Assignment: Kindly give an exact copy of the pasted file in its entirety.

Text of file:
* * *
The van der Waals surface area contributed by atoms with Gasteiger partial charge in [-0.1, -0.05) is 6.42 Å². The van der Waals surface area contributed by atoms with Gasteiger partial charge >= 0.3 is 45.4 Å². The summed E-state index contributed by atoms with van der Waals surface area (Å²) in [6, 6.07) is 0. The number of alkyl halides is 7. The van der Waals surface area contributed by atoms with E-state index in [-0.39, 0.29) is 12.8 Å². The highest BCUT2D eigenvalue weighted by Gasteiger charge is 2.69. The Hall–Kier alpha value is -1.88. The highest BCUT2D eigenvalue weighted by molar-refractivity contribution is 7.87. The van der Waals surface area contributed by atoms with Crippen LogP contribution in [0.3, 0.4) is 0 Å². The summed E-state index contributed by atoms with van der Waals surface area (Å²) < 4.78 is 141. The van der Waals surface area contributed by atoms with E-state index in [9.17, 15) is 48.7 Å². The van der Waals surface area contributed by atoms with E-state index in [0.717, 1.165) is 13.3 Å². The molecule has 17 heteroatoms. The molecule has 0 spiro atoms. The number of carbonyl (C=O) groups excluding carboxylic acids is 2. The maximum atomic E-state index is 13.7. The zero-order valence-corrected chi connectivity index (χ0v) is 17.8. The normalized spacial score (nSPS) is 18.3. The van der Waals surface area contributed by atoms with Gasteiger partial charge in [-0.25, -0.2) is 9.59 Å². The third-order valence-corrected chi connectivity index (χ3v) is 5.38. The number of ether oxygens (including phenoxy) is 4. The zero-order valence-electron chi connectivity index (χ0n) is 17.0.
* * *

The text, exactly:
The van der Waals surface area contributed by atoms with Gasteiger partial charge in [-0.1, -0.05) is 6.42 Å². The van der Waals surface area contributed by atoms with Gasteiger partial charge >= 0.3 is 45.4 Å². The summed E-state index contributed by atoms with van der Waals surface area (Å²) in [6, 6.07) is 0. The number of alkyl halides is 7. The van der Waals surface area contributed by atoms with E-state index in [-0.39, 0.29) is 12.8 Å². The highest BCUT2D eigenvalue weighted by Gasteiger charge is 2.69. The Hall–Kier alpha value is -1.88. The highest BCUT2D eigenvalue weighted by molar-refractivity contribution is 7.87. The van der Waals surface area contributed by atoms with Crippen LogP contribution in [0.3, 0.4) is 0 Å². The summed E-state index contributed by atoms with van der Waals surface area (Å²) < 4.78 is 141. The van der Waals surface area contributed by atoms with E-state index in [9.17, 15) is 48.7 Å². The van der Waals surface area contributed by atoms with E-state index in [0.717, 1.165) is 13.3 Å². The molecule has 17 heteroatoms. The molecule has 0 spiro atoms. The number of carbonyl (C=O) groups excluding carboxylic acids is 2. The maximum atomic E-state index is 13.7. The zero-order valence-corrected chi connectivity index (χ0v) is 17.8. The normalized spacial score (nSPS) is 18.3. The van der Waals surface area contributed by atoms with Gasteiger partial charge in [-0.25, -0.2) is 9.59 Å². The third-order valence-corrected chi connectivity index (χ3v) is 5.38. The number of ether oxygens (including phenoxy) is 4. The zero-order valence-electron chi connectivity index (χ0n) is 17.0.